"For all but our most recent history, dying was typically a brief process. . . . The interval between recognizing that you had a life-threatening ailment and death was often just a matter of days or weeks."

"These days, swift catastrophic illness is the exception; for most people, death comes only after long medical struggle with an incurable condition — advanced cancer, progressive organ failure. . . . In all such cases, death is certain, but the timing isn't. So everyone struggles with this uncertainty — the how, and when, to accept that the battle is lost."

In the article, Dr. Gawande praises hospice care, and gives several examples of patients who greatly benefited from such care, including a young man with advanced pancreatic cancer. But he admits that all this was a revelation to him; his new understanding was gained first-hand after having accompanied a hospice nurse on her rounds.

Previously, he had equated hospice with "giving up" and a morphine drip, and he is certain that this view is shared by many doctors and patients.

In a live phone-in question-and-answer session with readers, a hospice worker commented on how patients and their caregivers often say "we wish we'd known about you sooner," and asks: "Shouldn't this be a wake-up for physicians? For the benefit of their patients and their patient's families?"

The hospice worker also noted that there appears to be a reluctance among physicians to discuss hospice with their patients, but at the same time there is an enthusiasm for "palliative care." The 2 are actually very similar, she pointed out: "What can we do to make physicians understand that hospice is just an extension of palliative care?"

Another person phoning in highlighted cultural differences, and described several scenarios in the Netherlands in which patients' wishes to stop treatment and die were respected. Dr. Gawande acknowledged the point, and wondered if there is more of a problem in the United States than elsewhere. He mentioned statistics from Sweden, where there has been a shift from around 90% to 30% in cancer patients dying in hospital over the past 2 decades, although he noted that some American centers have seen similar shifts in end-of life care.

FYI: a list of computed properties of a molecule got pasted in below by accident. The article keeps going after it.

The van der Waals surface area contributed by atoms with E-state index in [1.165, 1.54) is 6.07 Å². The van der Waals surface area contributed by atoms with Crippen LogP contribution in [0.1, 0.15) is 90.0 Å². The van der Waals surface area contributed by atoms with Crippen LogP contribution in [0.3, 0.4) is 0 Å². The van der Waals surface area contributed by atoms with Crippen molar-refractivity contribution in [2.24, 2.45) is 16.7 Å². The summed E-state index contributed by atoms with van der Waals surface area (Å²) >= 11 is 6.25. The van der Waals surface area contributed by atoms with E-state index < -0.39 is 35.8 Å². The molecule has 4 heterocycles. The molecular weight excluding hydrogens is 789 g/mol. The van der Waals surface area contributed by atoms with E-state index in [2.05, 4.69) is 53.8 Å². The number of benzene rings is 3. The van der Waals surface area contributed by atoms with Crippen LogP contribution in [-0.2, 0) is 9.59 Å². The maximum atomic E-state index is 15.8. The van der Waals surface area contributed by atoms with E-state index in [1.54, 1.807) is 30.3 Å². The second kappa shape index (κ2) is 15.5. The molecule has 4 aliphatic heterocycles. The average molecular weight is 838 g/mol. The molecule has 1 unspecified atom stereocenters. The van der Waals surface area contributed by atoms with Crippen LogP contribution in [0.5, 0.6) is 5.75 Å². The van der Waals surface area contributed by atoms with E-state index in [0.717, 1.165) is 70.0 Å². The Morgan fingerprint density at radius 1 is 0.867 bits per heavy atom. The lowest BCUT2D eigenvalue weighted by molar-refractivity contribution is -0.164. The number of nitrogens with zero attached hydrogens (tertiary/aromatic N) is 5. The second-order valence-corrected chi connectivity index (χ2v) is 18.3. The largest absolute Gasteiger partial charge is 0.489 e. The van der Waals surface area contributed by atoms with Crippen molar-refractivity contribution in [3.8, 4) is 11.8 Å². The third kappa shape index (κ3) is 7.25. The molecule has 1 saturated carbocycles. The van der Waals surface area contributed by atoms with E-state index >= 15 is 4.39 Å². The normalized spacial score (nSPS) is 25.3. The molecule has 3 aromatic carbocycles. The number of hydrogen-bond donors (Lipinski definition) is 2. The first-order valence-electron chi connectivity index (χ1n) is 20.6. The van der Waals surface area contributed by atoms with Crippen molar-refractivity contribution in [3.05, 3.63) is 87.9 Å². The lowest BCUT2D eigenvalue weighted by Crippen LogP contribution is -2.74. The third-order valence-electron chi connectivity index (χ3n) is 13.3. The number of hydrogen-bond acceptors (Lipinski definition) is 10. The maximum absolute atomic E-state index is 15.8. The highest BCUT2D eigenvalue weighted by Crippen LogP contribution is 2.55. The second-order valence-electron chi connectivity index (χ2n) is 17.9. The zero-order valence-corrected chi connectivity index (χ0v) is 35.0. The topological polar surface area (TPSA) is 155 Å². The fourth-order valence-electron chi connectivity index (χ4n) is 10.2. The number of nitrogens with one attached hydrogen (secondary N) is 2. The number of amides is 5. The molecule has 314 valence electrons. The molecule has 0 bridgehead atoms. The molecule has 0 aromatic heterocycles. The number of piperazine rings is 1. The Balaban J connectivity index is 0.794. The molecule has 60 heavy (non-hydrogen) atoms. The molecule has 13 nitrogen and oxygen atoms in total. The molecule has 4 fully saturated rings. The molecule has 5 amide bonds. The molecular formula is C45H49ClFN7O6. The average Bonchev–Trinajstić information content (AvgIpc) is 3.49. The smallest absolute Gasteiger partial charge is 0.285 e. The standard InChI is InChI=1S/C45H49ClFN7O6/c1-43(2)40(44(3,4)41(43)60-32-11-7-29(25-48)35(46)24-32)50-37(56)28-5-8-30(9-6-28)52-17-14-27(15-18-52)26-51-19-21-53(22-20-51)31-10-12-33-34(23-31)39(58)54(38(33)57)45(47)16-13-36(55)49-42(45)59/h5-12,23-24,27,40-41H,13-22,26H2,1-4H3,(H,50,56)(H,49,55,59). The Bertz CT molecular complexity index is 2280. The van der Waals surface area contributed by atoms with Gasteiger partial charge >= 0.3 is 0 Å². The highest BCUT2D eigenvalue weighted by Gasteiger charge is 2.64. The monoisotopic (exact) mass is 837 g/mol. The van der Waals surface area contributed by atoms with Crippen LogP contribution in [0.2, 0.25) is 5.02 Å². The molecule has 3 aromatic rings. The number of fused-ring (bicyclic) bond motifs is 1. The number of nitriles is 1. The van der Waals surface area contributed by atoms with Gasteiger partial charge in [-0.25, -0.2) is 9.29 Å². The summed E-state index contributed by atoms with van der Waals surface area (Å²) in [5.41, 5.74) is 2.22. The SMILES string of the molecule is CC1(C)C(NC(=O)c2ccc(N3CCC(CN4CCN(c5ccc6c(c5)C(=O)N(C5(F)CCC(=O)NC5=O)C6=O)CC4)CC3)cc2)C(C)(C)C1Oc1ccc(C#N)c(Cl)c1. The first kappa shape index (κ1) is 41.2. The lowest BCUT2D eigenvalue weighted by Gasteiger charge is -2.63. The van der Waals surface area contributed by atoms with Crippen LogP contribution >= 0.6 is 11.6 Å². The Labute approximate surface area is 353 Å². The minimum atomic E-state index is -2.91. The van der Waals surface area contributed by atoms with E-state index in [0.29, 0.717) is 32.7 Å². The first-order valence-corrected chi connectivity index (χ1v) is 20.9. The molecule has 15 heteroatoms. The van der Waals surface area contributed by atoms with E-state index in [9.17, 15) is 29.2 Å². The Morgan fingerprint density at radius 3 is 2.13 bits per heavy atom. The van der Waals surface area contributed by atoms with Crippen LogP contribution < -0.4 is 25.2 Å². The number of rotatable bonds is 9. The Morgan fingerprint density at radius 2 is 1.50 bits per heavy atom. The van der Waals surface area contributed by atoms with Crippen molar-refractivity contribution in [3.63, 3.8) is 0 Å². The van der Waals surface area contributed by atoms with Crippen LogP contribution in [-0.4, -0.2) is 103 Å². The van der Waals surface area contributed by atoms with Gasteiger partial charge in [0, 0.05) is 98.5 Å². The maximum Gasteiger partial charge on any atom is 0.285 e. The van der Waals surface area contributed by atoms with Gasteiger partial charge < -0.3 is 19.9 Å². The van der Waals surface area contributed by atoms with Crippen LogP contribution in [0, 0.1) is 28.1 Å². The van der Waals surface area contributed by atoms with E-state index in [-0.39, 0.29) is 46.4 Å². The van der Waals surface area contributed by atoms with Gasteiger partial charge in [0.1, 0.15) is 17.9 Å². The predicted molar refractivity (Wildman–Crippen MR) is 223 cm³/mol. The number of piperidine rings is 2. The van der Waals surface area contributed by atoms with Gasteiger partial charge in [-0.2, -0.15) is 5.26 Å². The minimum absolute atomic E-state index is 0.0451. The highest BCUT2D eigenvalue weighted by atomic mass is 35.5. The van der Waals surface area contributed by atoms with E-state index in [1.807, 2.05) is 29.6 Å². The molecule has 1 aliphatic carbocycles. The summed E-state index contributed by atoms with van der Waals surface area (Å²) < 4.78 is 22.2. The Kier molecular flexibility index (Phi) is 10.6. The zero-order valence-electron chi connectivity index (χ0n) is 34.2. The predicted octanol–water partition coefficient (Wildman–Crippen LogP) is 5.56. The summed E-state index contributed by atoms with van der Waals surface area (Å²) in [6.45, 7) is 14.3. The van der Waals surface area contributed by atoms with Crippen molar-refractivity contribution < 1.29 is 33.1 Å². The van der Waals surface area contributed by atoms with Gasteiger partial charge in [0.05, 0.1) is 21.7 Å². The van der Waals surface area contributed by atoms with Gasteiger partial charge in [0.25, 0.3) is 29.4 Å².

"Fear of death (and facing death) seems to be a uniquely 20th century American problem," suggested one reader in an online commentary. "Why shouldn't there be continuous end-of-life discussions, held more casually during life's progression and not under the gun (if you will) at the end of one's life."

That reader criticized doctors for not being straightforward in discussing death, and called for more honesty. This was also a theme that emerged from a panel discussion at the National Comprehensive Cancer Network earlier this year, when experts urged "straight talk with compassion."

However, Dr. Gawande questioned whether these issues "are THAT culture-specific. I think it is common everywhere to come across people who hope against hope that they can be saved," and suggested that this is "just human nature."

"It seems to me that our job in medicine is to just deal with it. If we have to wait for people to stop yearning for the long tail — for the lottery ticket — in order to help them, we will be hurting a lot of people for a long time to come," Dr. Gawande said. "Instead, we need to become more effective in using the techniques that experts already have for walking people through these moments in their lives."

One way to improve is through training. "Experience alone does not produce improvement. You can communicate badly for 30 years," he pointed out.

"But deliberate practice with coaching makes for measurable improvements," he said. "And that's likely what we need in medicine. We train and retrain for surgical skills. We probably need to do so for these discussions with terminally ill patients, as well," he concluded.